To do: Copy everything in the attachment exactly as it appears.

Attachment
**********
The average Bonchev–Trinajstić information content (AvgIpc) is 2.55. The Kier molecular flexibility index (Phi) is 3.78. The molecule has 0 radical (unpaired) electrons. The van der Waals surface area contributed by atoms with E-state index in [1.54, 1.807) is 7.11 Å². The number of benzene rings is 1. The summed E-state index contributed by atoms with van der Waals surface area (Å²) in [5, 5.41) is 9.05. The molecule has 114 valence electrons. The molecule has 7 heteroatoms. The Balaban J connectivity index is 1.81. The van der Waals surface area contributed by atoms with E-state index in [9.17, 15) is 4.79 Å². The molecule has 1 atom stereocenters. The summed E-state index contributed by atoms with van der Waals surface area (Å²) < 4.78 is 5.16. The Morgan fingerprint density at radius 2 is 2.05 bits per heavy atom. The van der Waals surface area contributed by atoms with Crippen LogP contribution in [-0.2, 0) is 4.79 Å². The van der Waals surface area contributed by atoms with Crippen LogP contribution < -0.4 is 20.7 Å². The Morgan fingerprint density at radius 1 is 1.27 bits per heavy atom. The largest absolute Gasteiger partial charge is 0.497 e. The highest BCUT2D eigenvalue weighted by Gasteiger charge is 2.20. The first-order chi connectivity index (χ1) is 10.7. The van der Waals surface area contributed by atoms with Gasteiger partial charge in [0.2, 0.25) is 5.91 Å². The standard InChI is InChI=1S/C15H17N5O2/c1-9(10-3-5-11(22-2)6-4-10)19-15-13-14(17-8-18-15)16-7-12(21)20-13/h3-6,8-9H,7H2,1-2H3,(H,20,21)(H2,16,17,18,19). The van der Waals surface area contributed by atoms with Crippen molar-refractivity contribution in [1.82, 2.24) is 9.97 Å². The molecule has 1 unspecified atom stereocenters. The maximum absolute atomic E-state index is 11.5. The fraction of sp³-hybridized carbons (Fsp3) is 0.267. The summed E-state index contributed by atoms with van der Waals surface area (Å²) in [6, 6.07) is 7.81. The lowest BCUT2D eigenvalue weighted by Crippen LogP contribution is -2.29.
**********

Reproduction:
The average Bonchev–Trinajstić information content (AvgIpc) is 2.55. The Kier molecular flexibility index (Phi) is 3.78. The molecule has 0 radical (unpaired) electrons. The van der Waals surface area contributed by atoms with E-state index in [1.54, 1.807) is 7.11 Å². The number of benzene rings is 1. The summed E-state index contributed by atoms with van der Waals surface area (Å²) in [5, 5.41) is 9.05. The molecule has 114 valence electrons. The molecule has 7 heteroatoms. The Balaban J connectivity index is 1.81. The van der Waals surface area contributed by atoms with E-state index in [9.17, 15) is 4.79 Å². The molecule has 1 atom stereocenters. The summed E-state index contributed by atoms with van der Waals surface area (Å²) < 4.78 is 5.16. The Morgan fingerprint density at radius 2 is 2.05 bits per heavy atom. The van der Waals surface area contributed by atoms with Crippen LogP contribution in [-0.2, 0) is 4.79 Å². The van der Waals surface area contributed by atoms with Crippen LogP contribution < -0.4 is 20.7 Å². The Morgan fingerprint density at radius 1 is 1.27 bits per heavy atom. The largest absolute Gasteiger partial charge is 0.497 e. The highest BCUT2D eigenvalue weighted by Gasteiger charge is 2.20. The first-order chi connectivity index (χ1) is 10.7. The van der Waals surface area contributed by atoms with Gasteiger partial charge in [0.2, 0.25) is 5.91 Å². The standard InChI is InChI=1S/C15H17N5O2/c1-9(10-3-5-11(22-2)6-4-10)19-15-13-14(17-8-18-15)16-7-12(21)20-13/h3-6,8-9H,7H2,1-2H3,(H,20,21)(H2,16,17,18,19). The van der Waals surface area contributed by atoms with Crippen molar-refractivity contribution in [1.82, 2.24) is 9.97 Å². The molecule has 1 unspecified atom stereocenters. The maximum absolute atomic E-state index is 11.5. The fraction of sp³-hybridized carbons (Fsp3) is 0.267. The summed E-state index contributed by atoms with van der Waals surface area (Å²) in [6, 6.07) is 7.81. The lowest BCUT2D eigenvalue weighted by Crippen LogP contribution is -2.29.